A new service for mums, dads and families with new babies in St Helens08.01.24 - Merseyside
Parents in St Helens can access a Building Attachment and Bonds Service (BABS) in the area for the first time as part of Mersey Care NHS Foundation Trust’s early years support for children and families.
BABS, jointly funded by the Merseyside Violence Reduction Partnership and St Helens Council, provides support to vulnerable families, women and birthing partners who are pregnant and in the early weeks after the baby is born.
“In BABS we believe relationships are everything and the most important relationship is between parent and child, we need to support our vulnerable families in the community,” explained Dr Lisa Marsland, Mersey Care’s Consultant Clinical Psychologist.
“Most people want to be the best possible parent they can be to their baby, but life is hard for many families and sadly things get in the way. We can support parents to separate out their own past parenting experience, issues and struggles from their relationship with their baby so they can be the parent they want to be.”
BABS offers therapy and support, for pregnant women, new parents and partners, who struggle with their emotional wellbeing, or other vulnerabilities, and have concerns about their bonding and relationship with their baby. Sessions may take place in the family home or in the local Family Hubs in the community.
The service is open to pregnant women and birthing partners who struggle with their emotional wellbeing, other vulnerabilities such as the loss of parent, addiction, domestic violence or leaving the care system, and may find things hard. More than 70 percent of families have experience of these adverse life experiences and BABS’ interventions have had a positive impact on relationships and child development.
Merseyside’s Police Commissioner Emily Spurrell, who oversees the Merseyside Violence Reduction Partnership, said: “There is clear evidence that the first 1,001 days of a child’s life are critical to their development, wellbeing, and life chances.
“That’s why the Merseyside Violence Reduction Partnership works closely with our partners to act early to support the most vulnerable families in our communities, even while a woman is pregnant. The BABS service has already been shown to make a difference in Sefton and Knowsley, so I am delighted we are now able to roll this critical service out in St Helens.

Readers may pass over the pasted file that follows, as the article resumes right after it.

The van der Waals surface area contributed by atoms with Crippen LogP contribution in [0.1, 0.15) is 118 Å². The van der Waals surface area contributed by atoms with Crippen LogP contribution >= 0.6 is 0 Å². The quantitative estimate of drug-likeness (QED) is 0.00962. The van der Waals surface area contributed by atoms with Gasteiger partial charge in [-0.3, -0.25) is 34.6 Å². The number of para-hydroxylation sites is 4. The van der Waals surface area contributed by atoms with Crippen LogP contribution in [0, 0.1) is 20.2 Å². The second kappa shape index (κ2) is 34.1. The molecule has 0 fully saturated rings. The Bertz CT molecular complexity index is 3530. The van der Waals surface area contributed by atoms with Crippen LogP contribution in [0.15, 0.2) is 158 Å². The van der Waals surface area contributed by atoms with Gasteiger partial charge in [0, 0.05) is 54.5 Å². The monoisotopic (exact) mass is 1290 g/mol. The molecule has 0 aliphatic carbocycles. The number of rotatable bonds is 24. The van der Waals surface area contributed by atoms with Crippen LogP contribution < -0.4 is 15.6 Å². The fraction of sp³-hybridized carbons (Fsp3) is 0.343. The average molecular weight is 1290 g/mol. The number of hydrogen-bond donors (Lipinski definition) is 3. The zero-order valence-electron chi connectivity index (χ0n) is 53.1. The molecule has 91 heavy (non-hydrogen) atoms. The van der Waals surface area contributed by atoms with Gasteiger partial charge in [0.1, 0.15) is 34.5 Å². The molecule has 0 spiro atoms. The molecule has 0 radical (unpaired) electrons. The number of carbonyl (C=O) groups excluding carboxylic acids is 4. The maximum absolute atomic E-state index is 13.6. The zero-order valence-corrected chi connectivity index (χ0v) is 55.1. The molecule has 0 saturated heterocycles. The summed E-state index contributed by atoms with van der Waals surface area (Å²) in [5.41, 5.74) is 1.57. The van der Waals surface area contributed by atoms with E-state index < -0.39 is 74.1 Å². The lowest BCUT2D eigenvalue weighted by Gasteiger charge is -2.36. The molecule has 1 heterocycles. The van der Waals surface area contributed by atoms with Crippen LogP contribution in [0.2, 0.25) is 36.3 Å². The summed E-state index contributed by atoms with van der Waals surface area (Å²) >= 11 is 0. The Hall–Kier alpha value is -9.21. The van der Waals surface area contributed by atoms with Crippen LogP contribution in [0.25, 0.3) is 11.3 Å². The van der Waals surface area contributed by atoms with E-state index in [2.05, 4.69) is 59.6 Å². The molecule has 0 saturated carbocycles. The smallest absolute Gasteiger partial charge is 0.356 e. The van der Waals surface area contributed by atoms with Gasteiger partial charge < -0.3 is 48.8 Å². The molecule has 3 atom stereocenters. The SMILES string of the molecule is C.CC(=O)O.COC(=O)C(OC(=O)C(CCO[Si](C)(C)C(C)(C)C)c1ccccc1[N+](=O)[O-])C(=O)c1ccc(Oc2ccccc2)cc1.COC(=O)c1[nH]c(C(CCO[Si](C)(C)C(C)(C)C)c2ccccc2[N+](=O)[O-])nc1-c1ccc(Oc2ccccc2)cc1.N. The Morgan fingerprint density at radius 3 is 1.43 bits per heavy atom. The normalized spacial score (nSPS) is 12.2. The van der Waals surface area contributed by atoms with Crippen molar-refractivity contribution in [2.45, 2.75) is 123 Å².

“Through this service, we are focused on supporting parents to build secure, loving, strong family units which are empowered to tackle and overcome negative life experiences to build brighter futures.”
Councillor Nova Charlton, St Helens Borough Council’s Cabinet Member for Children and Young People, said: “Our council-run family hubs and children’s centres are the perfect environment for parents to build relationships with their babies and young children. Having attended a number of events and activities recently, it’s heartening to see first hand the strong bonds that come out of them.
“Being part of the BABS service will help even more parents, who may not have had the best of experiences in the past, develop that special bond with their children and help us as a council achieve our main priority of ensuring all children and young people have a positive start in life.”
More information about St Helens’ BABS service can be found by speaking to your GP, midwife, early help worker or any other professional who is supporting you. They will be able to refer you to Mersey Care’s services if they think we can help.
An initial home visit will take place within four weeks of the referral being accepted. Mersey Care welcome telephone enquiries to discuss suitability prior to referral on 0151 351 8801, while referrals can be sent to [email protected]
Mersey Care also offers specialist parent infant mental health training and consultation to multi-agency professionals locally, in addition to the clinical support they provide for families.
Mersey Care also has BABS teams in Knowsley, Halton and Sefton.
What is the Merseyside Violence Reduction Partnership?
In total, 20 Violence Reduction Units (VRUs) have been established across England and Wales to help deliver the Government’s Serious Violence Strategy to tackle knife and gun crime and homicide.
Police and Crime Commissioners lead on commissioning these multi-agency units in their areas, bringing together strategic partners to deliver system-wide interventions to prevent and reduce crime.
In Merseyside, we renamed our unit to the Merseyside Violence Reduction Partnership (VRP) because we believe the word ‘partnership’ reflects the way we work and approach this challenge.
The VRP brings together Merseyside Police, Merseyside Fire and Rescue, local government, National Probation Service and the county’s Youth Offending Service, health and education professionals, community leaders and other key partners.